Cooking Keeps Me Sharp
I’ve been living here in this new place in a new relationship for 160 days. Yes, I’m counting the days. Aren’t you? During that time, I’ve cooked about 400 meals — breakfast, lunch and dinner. My choice. I want to cook. I need to cook. First because life is too short for bad food. Also, the pandemic is too long for bad food.
So, for me every meal has to be delicious, and… I need to be busy. I need a healthy point of focus for my mind, and I love to eat. Cooking keeps my mind from going sour. Food is my art project, my meditation and my mission. It’s the three times a day ritual that brings me into a new moment and holds me there as I assemble, process, eat and clean up after food. All tasks that invite my creativity and mark the passage of time. 160 days. 400 meals.
My goal is to eat food that tastes fabulous without gaining weight. That’s the challenge. To find comfort in food without consuming more calories than I burn. Please don’t offer to help me. I need to do this. Alone.
The Poetry Of Cooking
For me cooking is writing turned inside out, an exercise as much internal as external, a routine that keeps me occupied while my mind wanders. The perverse combination of lockdown inertia and volatile current events could render my thoughts a foul stew of anxiety.
To cleanse my neurotransmitters, maintain my mental order, and keep from amputating a finger, I focus on my cutting board. Cooking is a lot of cutting. My knife technique is improving. I’m getting good at mincing ginger. It’s the small things, right? Meanwhile my subconscious is free ranging on an invisible treasure hunt for sparkly ideas, the ones that elude me when I’m pushing myself to find them and magically appear when I’m chopping garlic.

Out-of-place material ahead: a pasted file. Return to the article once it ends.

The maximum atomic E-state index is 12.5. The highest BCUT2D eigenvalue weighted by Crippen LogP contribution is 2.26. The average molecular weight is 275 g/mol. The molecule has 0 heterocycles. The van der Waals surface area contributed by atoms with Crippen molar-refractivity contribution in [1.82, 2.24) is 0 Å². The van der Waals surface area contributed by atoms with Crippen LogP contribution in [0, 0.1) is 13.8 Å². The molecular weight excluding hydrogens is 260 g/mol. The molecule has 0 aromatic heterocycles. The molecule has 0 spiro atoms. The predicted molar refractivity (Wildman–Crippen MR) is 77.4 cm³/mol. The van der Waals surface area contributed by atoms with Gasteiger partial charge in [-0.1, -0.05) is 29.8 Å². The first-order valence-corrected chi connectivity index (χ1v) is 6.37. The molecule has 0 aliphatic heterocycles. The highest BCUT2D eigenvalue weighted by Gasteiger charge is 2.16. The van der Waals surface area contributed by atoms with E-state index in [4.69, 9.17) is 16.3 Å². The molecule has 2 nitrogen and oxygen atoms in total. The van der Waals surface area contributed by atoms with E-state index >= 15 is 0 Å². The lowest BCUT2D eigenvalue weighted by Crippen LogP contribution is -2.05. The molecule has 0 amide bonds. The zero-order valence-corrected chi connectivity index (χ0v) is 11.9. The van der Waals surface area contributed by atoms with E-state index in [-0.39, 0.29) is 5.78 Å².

A Worthwhile Cooking Cheat
I say I cook from scratch, but I cheat. 400 meals. I buy sauces, those cultural concoctions of liquid and spice — Thai, Indian, Italian, Mexican — in a bottle or a jar. If only real life were as simple as a jar of something I could pour over my head and feel brilliant. Cooking is easy. If it tastes good, I’ve succeeded.
Not so with writing. Sometimes the words that give me the most satisfaction are the least popular. I deal with it. Every once in a while, I have a thought, say mixing fresh spinach, gorgonzola and bacon over penne, and it is undeniably genius. A great victory. But can I really take credit for bacon? From the perspective of a writer, bacon is plagiarism. Really. I simmer chicken in a tub of salsa especiale and it’s like stealing a paragraph from Gabriel García Márquez.
The Therapy Of Cooking
The thing about cooking that is so helpful to my psyche is letting go of the big picture and zooming in to the task at hand. It’s a change of scenery for my brain, and in that fresh space some of my best ideas sprout. Simple tasks set me free. Cooking centers me. I step off my mental treadmill of imaginary importance to focus on my very real biology, and I’m grounded by the experience of my senses. Looking forward to the next 160 days.